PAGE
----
Jay wants a router that can access the fastest DNS on the net. Leo says that would be a great feature. Steve Gibson has a program that can find them, but Leo doesn't know of any routers that have that built in.
In order for the internet to work, you essentially need a giant phone book. When you enter in a web address, the browser needs the IP address (the equivalent of the phone number) of that particular server. So when you enter in the website, the browser starts "asking around". It first asks the operating system, and if it knows, it will give it the address to get there. If it doesn't, it will next go to the router, and if the router doesn't know, it will query the internet service provider. It will eventually query one of the 13 master domain servers spread out all over the world. This is called DNS, or domain name system. Not all DNS are created equal either. Some may be slower than others, and some may even send you to advertising pages when you type in an address that doesn't exist.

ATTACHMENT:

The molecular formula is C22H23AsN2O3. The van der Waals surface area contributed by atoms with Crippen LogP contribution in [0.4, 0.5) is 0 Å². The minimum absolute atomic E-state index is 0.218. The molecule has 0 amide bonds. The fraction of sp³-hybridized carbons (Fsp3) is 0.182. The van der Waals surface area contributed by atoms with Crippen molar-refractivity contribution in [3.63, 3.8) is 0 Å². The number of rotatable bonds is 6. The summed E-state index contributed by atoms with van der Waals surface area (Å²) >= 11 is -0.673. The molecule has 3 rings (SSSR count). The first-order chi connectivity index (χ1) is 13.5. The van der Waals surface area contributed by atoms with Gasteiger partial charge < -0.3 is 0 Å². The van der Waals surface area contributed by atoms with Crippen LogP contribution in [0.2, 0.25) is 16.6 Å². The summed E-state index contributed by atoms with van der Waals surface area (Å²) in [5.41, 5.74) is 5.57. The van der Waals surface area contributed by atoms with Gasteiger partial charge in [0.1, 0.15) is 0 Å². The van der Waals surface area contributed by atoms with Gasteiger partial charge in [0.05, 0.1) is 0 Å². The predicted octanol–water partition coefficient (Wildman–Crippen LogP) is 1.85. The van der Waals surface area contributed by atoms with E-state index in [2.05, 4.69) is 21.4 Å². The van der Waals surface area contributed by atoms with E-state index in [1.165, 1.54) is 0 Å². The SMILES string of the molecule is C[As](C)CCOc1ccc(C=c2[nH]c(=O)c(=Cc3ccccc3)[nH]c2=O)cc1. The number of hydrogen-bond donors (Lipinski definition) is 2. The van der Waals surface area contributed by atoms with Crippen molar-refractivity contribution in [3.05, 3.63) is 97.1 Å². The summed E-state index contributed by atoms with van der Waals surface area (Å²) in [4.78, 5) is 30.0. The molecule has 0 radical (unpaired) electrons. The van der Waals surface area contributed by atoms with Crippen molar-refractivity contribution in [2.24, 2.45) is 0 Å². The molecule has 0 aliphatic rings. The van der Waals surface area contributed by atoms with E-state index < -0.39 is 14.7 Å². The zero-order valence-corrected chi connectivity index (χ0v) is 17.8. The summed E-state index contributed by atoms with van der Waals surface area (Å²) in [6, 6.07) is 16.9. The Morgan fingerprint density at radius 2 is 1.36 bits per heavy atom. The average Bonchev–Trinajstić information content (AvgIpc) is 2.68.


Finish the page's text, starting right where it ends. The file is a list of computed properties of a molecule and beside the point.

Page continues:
Leo recommends running the DNS Benchmark at grc.com on Windows, or Namebench on Mac. Then he can decide which DNS he wants to use. He could use the DNS from his ISP, or he could choose something else like Google DNS or Leo's choice, OpenDNS.